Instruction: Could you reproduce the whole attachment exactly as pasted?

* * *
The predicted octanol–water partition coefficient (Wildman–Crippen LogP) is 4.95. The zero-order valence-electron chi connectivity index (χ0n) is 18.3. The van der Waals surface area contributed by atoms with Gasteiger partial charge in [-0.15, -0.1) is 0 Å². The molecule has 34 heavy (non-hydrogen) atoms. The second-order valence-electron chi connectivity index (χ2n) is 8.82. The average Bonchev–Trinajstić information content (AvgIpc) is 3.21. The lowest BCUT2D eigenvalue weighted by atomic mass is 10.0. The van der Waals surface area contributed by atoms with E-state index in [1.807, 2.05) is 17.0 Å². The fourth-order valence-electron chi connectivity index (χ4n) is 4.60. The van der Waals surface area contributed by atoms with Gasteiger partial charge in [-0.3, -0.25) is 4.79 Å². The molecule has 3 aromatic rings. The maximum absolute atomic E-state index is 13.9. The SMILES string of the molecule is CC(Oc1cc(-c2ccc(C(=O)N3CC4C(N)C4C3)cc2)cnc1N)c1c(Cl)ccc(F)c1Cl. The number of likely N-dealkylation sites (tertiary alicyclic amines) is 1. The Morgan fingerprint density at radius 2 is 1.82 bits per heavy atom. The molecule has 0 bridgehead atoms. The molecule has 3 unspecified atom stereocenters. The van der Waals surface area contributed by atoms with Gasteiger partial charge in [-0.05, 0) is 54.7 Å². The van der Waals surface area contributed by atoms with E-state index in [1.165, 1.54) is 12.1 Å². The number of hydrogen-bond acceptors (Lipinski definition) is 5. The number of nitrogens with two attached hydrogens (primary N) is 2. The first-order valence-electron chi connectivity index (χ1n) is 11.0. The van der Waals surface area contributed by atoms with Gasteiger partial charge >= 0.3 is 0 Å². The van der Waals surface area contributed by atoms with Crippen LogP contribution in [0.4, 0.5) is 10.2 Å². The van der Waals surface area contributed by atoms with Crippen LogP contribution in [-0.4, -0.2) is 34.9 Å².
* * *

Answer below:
The predicted octanol–water partition coefficient (Wildman–Crippen LogP) is 4.95. The zero-order valence-electron chi connectivity index (χ0n) is 18.3. The van der Waals surface area contributed by atoms with Gasteiger partial charge in [-0.15, -0.1) is 0 Å². The molecule has 34 heavy (non-hydrogen) atoms. The second-order valence-electron chi connectivity index (χ2n) is 8.82. The average Bonchev–Trinajstić information content (AvgIpc) is 3.21. The lowest BCUT2D eigenvalue weighted by atomic mass is 10.0. The van der Waals surface area contributed by atoms with E-state index in [1.807, 2.05) is 17.0 Å². The fourth-order valence-electron chi connectivity index (χ4n) is 4.60. The van der Waals surface area contributed by atoms with Gasteiger partial charge in [-0.3, -0.25) is 4.79 Å². The molecule has 3 aromatic rings. The maximum absolute atomic E-state index is 13.9. The SMILES string of the molecule is CC(Oc1cc(-c2ccc(C(=O)N3CC4C(N)C4C3)cc2)cnc1N)c1c(Cl)ccc(F)c1Cl. The number of likely N-dealkylation sites (tertiary alicyclic amines) is 1. The Morgan fingerprint density at radius 2 is 1.82 bits per heavy atom. The molecule has 0 bridgehead atoms. The molecule has 3 unspecified atom stereocenters. The van der Waals surface area contributed by atoms with Gasteiger partial charge in [-0.05, 0) is 54.7 Å². The van der Waals surface area contributed by atoms with E-state index in [1.165, 1.54) is 12.1 Å². The number of hydrogen-bond acceptors (Lipinski definition) is 5. The number of nitrogens with two attached hydrogens (primary N) is 2. The first-order valence-electron chi connectivity index (χ1n) is 11.0. The van der Waals surface area contributed by atoms with Gasteiger partial charge >= 0.3 is 0 Å². The van der Waals surface area contributed by atoms with Crippen LogP contribution in [0.4, 0.5) is 10.2 Å². The van der Waals surface area contributed by atoms with Crippen LogP contribution in [-0.4, -0.2) is 34.9 Å².